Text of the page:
Colour laser printers offer great speed and reliability for demanding business, home-office, and small-office users. While they're great for individuals who want their documents in living colour, laser printers really shine in network settings that allow multiple users to take advantage of their high speed and duplexing capabilities. 

You can find our advice based on recent reviews at the end of this article. 

How do you weigh those advantages and at the same time balance features and price? Here are some tips on shopping for a colour laser printer if you’re in the market for one this festive season. And we’ve got some recommendations for models that passed muster in our tests.

Printer buying advice

What you are printing: The decision of whether to invest in a  laser printer depends largely on what you intend to print. If you want to print text or graphics on plain paper, you need to print a lot, and you need to print quickly, a colour laser is the way to go. If you want a colour printer for printing photographs, buy an inkjet printer. There are many good ones on the market, with excellent image quality. colour lasers can print photos of course, but the image quality is distinctly inferior in most cases to inkjet output. Most of the machines we've tested can print perfectly pleasing pie charts, logos, colour bars, and simple graphics, but they struggle photographic images.

Consider the cost: Most good-quality colour laser printers run in the range of £200 and up and are generally larger and heavier than most typical inkjet printers. They're also a bigger investment than standard inkjet or monochrome laser printers and require more room to operate. Many come with longer warranties than typical inkjet printers. However, our recent analysis indicates that the price of a colour laser printer is inversely related to its speed: the lower the printer price, the longer you will wait for prints

Maintenance issues: colour printers are more complicated to maintain because they have four toner colours and four drums (one for each colour) to replace, as opposed to a monochrome laser's single drum. The spare replacements take up more space in your office's storeroom or home storage closet, too.

Two sides are better than one: Printers that offer duplexing can print on both sides of the page—a useful feature for users who want to maximise speed and efficiency. Printing on both sides of a page ultimately saves you money on paper. On a related note, colour laser printers generally cost less per page to print than their inkjet counterparts; they’re also more environmentally friendly that way too. 

What to look for: When considering a colour laser printer, there are two key factors to focus on—speed and text quality. Our lab tests include both time trials and jury ratings in addition to our hands-on evaluations. Make sure to judge from all angles when deciding which model to buy. colour laser printers print about 15 to 25 pages of text per minute. As for our jury tests of printing quality—which also include ratings on the quality of image and graphics output—a quality colour laser printer scores a rating of “very good” or better in our text-quality test.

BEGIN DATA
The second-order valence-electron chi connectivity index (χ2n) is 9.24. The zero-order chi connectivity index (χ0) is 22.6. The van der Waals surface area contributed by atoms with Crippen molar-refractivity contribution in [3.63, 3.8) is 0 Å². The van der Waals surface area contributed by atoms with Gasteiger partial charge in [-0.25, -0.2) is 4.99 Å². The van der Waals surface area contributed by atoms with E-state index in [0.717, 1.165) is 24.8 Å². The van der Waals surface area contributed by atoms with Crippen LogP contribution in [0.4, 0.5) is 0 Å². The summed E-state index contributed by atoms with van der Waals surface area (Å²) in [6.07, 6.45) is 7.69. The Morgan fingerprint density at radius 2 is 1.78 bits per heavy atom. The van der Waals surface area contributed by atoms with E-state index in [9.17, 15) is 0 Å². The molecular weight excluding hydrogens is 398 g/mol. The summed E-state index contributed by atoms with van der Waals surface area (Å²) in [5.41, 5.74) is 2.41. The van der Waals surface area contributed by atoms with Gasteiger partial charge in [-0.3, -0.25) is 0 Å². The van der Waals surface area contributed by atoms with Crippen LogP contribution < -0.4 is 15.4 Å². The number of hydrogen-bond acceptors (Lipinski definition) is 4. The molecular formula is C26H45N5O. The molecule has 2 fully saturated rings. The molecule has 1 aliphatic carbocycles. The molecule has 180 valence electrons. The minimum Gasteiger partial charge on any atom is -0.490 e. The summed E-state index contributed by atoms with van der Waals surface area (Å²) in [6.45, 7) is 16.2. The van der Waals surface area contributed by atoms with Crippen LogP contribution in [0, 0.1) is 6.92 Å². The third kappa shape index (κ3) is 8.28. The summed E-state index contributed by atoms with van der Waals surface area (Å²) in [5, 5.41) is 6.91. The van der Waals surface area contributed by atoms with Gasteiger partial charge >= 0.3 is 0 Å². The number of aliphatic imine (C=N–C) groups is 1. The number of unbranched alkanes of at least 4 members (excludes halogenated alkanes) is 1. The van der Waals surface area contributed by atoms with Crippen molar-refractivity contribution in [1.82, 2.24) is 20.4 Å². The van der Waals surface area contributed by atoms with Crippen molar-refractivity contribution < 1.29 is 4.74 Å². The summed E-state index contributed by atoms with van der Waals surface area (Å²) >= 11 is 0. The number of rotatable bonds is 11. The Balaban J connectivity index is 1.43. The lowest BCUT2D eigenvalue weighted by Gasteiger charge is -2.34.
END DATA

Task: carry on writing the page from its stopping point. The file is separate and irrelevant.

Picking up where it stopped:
Ponder PostScript: PostScript capability or emulation is an important ability to consider. PostScript is a print description language that enables colour laser printers to handle high-quality graphics alongside text. No longer an absolute necessity, PostScript printing is still important as it takes the load off your computer’s CPU and allows the use of certain types of fonts. 

Try before you buy: If at all possible, take the time to visit an office supply store to test out the print quality of any colour laser printer you are considering. Observe how the printer handles both text and graphics and what the final output looks like.

If you are on the look out for a new laser printer, colour or mono, or even inkjet printer here's a round up of recent reviews here at Macworld will links to the full reviews. 

Remember, these are SRP prices only and most printers can be found significant cheaper if you shop around but in stores and online.

The best lasers of 2012

HP LaserJet Pro 400 M401dw

We said: There’s nothing fancy about the M401dw, but it’s very fast and affordable, with modest running costs as well. It’s a good follow-up to the successful P2055, and will make an excellent workhorse printer for any small business. 

Read Macworld's reveiw of the HP LaserJet Pro 400 M401dw here

HP LaserJet Pro 400 M401dw

Dell B1160 Laser Printer

We said: Priced at just £83, this 600dpi mono laser printer is easily affordable for small business users or people who work from home. It measures a mere 178mm high, 331mm wide and 215mm deep, so you can easily fit it onto your desk or a nearby shelf without taking up too much space. Around £83.

 Read Macworld's full review of the Dell B1160 Laser Printer here.

Dell B1160 Laser Printer

HP TopShot LaserJet Pro M275

We said: The roof of the HP TopShot LaserJet Pro M275 comprises a white podium. Place an object onto the podium, manoeuvre the camera into place, and, three flashes (and six camera shots) later, the M275 creates a ‘3D’ image of the object. In practice, the effect is a bit like having a moderately experienced photographer come and shoot the product from an angle. Around £400.

Read Macworld's full review of the HP TopShot LaserJet Pro M275 here.

HP TopShot LaserJet

Canon i-Sensys MF4730

We said:  If you need a colour printer for photos or presentation graphics then an inkjet printer may still be the better option. However, people who simply need an affordable mono printer for their business documents will find that the MF4730 provides good quality and performance, along with very reasonable running costs.

Read our revew of the Canon i-Sensys MF4730 here.